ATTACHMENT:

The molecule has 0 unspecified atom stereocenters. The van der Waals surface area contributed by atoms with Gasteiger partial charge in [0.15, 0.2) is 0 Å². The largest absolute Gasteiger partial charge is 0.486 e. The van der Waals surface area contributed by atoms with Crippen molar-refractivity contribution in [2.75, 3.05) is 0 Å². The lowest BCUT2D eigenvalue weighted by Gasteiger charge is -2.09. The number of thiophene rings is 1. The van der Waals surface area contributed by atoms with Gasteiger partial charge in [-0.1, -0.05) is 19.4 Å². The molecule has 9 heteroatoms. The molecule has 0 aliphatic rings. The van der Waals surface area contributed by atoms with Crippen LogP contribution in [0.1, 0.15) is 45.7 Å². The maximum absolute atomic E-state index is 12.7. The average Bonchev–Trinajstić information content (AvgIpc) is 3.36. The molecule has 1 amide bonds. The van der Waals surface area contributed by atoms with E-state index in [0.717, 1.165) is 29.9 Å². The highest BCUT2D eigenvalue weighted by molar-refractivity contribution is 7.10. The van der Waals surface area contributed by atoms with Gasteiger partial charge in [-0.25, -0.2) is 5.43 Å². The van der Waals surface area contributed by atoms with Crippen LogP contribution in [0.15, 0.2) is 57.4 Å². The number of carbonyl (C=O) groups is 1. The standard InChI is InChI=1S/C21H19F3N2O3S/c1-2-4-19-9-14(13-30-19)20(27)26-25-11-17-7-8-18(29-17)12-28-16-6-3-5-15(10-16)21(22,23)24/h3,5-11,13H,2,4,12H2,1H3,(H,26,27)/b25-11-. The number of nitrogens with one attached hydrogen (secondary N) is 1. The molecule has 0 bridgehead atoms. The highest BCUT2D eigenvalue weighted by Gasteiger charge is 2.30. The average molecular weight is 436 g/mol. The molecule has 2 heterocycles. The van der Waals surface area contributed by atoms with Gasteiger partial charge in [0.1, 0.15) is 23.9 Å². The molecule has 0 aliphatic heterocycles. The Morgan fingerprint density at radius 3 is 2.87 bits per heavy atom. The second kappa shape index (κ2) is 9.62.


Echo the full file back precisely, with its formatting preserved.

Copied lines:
The molecule has 0 unspecified atom stereocenters. The van der Waals surface area contributed by atoms with Gasteiger partial charge in [0.15, 0.2) is 0 Å². The largest absolute Gasteiger partial charge is 0.486 e. The van der Waals surface area contributed by atoms with Crippen molar-refractivity contribution in [2.75, 3.05) is 0 Å². The lowest BCUT2D eigenvalue weighted by Gasteiger charge is -2.09. The number of thiophene rings is 1. The van der Waals surface area contributed by atoms with Gasteiger partial charge in [-0.1, -0.05) is 19.4 Å². The molecule has 9 heteroatoms. The molecule has 0 aliphatic rings. The van der Waals surface area contributed by atoms with Crippen LogP contribution in [0.1, 0.15) is 45.7 Å². The maximum absolute atomic E-state index is 12.7. The average Bonchev–Trinajstić information content (AvgIpc) is 3.36. The molecule has 1 amide bonds. The van der Waals surface area contributed by atoms with E-state index in [0.717, 1.165) is 29.9 Å². The highest BCUT2D eigenvalue weighted by molar-refractivity contribution is 7.10. The van der Waals surface area contributed by atoms with Gasteiger partial charge in [-0.25, -0.2) is 5.43 Å². The van der Waals surface area contributed by atoms with Crippen LogP contribution in [0.15, 0.2) is 57.4 Å². The number of carbonyl (C=O) groups is 1. The standard InChI is InChI=1S/C21H19F3N2O3S/c1-2-4-19-9-14(13-30-19)20(27)26-25-11-17-7-8-18(29-17)12-28-16-6-3-5-15(10-16)21(22,23)24/h3,5-11,13H,2,4,12H2,1H3,(H,26,27)/b25-11-. The number of nitrogens with one attached hydrogen (secondary N) is 1. The molecule has 0 bridgehead atoms. The highest BCUT2D eigenvalue weighted by Gasteiger charge is 2.30. The average molecular weight is 436 g/mol. The molecule has 2 heterocycles. The van der Waals surface area contributed by atoms with Gasteiger partial charge in [0.1, 0.15) is 23.9 Å². The molecule has 0 aliphatic heterocycles. The Morgan fingerprint density at radius 3 is 2.87 bits per heavy atom. The second kappa shape index (κ2) is 9.62.